Josh Bernard-Cooper provides insight into the ever-changing world of journalism and how it is easier to manipulate now than ever, reminding readers that journalism does not need to be impartial to be engaging.
Quality journalism is often hailed as a bastion of objectivity. Accurate reports of events, or the presentation of an argument that logically flows from premise(s) to conclusion, are a cornerstone for writing that could be considered “reliable”. That being said, journalism need not aim for impartiality to be engaging; in some cases, journalists can even do away with a truthful account of events to attract readers. Although admitting this may sound like a postmodernist’s wet dream, or perhaps straight out of White House press conference condemning “fake news”; such journalism doesn’t always have to be antagonised. Anecdotal or Gonzo journalism offers the reader a chance to engage with ideas and opinions in a different way, which can be just as successful if the journalist is not self-absorbed or misleading.
In recent times, with an ever-increasing access to information facilitated by the internet and fueled by social media, publicising opinions and ideas is easier than ever.This blurs the line between rashly expressed opinions and journalism; the days where an article published in print was a major investment, and therefore had to undergo an intense vetting process, are gone. Understandably, the widespread reaction has been to condemn journalism that aims to mislead to reader into believing a falsehood. The spread of such media can have much unwanted impact on political and commercial interests after all. However, such a response risks restricting the forms that quality journalism can take.
One such example of a journalistic style that relies on subjective expression of opinion, often through first-hand experience, is the aforementioned Gonzo journalism. Birthed by Hunter S. Thompson in 1971 as a two-part article in the Rolling Stone Magazine entitled “Fear and Loathing in Las Vegas,” the first outing of Gonzo journalism was a hybrid of Thompson’s anecdotes, opinions and imagination. Despite this, it has come to be hailed as a pivotal statement of the failure of the American dream within the sixties’ counterculture movement.
Thompson went on to write more Gonzo journalism. “Fear and Loathing on the Campaign Trail in ’72,” which gave his account of the Nixon-McGovern election campaigns as the political correspondent for Rolling Stone, was hailed as “the best campaign book ever published,” by the New York Times and as “the most valuable book on the campaign,” by McGovern himself. The value of this form of journalism, despite its fundamental qualities that we would now see as unacceptable, is indisputable. This, however, does not grant all forms of anecdotal journalism a free pass.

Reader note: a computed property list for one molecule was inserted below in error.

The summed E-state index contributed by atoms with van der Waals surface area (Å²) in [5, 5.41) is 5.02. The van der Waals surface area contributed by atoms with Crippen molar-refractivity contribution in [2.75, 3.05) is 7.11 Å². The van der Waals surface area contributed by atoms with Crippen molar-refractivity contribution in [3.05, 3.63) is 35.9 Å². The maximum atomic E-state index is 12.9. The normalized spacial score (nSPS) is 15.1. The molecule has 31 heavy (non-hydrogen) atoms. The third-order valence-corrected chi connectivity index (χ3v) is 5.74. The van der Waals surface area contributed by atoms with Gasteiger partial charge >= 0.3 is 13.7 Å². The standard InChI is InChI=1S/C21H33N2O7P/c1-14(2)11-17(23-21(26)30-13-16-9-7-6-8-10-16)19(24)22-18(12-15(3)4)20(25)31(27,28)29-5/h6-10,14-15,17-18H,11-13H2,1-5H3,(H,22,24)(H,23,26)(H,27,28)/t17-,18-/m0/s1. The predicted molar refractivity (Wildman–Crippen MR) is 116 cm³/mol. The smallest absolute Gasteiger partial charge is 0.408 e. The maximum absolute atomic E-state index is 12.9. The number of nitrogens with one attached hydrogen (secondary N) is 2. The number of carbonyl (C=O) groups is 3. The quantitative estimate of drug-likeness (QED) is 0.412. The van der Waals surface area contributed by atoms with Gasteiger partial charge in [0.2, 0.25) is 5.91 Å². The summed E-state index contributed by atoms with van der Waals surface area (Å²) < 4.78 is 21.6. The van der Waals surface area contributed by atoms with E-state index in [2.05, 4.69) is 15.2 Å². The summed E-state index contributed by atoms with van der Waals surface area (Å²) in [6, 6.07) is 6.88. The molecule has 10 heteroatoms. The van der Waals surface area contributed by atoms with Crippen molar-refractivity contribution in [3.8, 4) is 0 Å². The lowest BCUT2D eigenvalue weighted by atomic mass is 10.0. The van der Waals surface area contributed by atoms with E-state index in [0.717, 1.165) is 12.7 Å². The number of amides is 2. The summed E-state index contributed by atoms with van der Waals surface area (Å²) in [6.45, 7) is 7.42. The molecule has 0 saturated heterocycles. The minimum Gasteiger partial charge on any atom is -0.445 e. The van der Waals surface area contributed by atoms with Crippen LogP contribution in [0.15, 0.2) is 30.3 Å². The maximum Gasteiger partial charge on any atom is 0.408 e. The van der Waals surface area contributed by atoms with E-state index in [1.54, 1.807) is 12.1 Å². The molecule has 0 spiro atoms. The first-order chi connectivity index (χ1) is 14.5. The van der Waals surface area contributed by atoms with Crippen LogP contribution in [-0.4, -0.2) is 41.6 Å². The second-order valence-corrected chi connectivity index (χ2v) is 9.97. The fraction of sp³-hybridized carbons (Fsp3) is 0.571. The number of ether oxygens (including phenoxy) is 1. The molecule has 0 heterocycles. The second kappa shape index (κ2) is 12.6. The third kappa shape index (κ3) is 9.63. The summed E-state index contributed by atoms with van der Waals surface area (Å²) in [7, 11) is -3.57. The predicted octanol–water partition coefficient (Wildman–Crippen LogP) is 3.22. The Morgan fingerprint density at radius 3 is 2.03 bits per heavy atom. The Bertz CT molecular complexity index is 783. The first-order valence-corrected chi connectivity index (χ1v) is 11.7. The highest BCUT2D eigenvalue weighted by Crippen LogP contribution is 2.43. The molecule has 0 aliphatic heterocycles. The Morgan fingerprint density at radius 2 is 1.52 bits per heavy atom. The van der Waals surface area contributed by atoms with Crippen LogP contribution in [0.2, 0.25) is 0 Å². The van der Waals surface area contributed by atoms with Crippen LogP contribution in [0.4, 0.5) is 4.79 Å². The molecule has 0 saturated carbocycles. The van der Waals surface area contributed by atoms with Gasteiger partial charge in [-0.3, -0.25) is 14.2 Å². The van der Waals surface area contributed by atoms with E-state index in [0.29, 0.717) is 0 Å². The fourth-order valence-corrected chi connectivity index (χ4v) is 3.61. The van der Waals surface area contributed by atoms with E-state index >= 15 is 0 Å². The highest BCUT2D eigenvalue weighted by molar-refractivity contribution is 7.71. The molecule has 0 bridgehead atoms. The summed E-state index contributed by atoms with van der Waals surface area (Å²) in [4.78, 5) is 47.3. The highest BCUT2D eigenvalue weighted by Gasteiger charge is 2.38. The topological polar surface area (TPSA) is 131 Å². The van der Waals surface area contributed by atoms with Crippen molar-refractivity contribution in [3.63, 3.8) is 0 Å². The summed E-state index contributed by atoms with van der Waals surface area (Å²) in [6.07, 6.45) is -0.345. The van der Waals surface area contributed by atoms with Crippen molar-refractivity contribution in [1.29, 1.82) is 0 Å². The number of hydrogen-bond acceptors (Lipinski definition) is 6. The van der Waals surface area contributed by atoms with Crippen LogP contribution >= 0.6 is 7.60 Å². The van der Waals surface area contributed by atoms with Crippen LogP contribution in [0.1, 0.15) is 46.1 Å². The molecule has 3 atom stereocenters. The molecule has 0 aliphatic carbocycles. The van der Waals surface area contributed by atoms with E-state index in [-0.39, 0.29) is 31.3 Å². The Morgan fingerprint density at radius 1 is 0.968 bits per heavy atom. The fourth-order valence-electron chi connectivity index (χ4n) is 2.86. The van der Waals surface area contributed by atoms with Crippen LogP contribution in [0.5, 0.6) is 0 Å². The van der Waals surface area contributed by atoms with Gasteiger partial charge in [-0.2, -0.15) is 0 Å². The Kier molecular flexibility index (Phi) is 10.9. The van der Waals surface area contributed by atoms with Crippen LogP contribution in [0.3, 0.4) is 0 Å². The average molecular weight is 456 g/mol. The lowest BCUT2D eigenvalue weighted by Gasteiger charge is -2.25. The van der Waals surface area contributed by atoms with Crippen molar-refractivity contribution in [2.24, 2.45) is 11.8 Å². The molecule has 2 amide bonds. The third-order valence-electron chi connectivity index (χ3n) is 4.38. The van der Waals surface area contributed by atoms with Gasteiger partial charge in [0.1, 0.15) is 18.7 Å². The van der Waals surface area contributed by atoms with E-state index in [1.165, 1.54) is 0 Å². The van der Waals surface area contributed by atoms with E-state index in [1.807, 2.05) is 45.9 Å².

Had this article been a dramatic retelling of my personal experiences, be they relating to my Jewish identity, body image or mental health, it would have held significantly less value. Despite dealing with important issues, it may have read more like a blog post. After all, what importance would my own accounts of these things hold over yours, or the thousands of other articles readily available reflecting on them? Unlike Thompson, many journalists, including myself, do not hold a unique insight into a cultural phenomenon or a political campaign. An article based around my anecdotes or written in a gonzo style may be likened to little more than glorified fiction. Although our aversion to these styles of journalism is sometimes overenthusiastic, this clarification clearly shows that it is still an important one.
The recent aversion to impartial journalism is undoubtedly important but risks an overreaction that endangers other forms of reporting. Avoiding articles that could potentially mislead the electorate through manipulation of figures and poor research is undoubtedly important. Similarly, anecdotal writing from journalists more concerned with publishing their own unremarkable stories to somehow validate themselves amongst a maelstrom of self-centred social media posts should be prevented from diluting the selection of experiences that need to be heard on a journalistic platform.
Gonzo journalism and anecdotal journalism from a unique perspective need not be demonised, should they offer insight as valuable as Thompson’s. Making this distinction is important and saves us from writing off something so greatly sought after. That is, however, just an opinion garnered from my own years reading articles, be they impartial or Gonzo. Perhaps you might describe it as anecdotal. Does it hold any value or is it simply the ramblings of another self-indulgent journalist? That, reader, lies with you.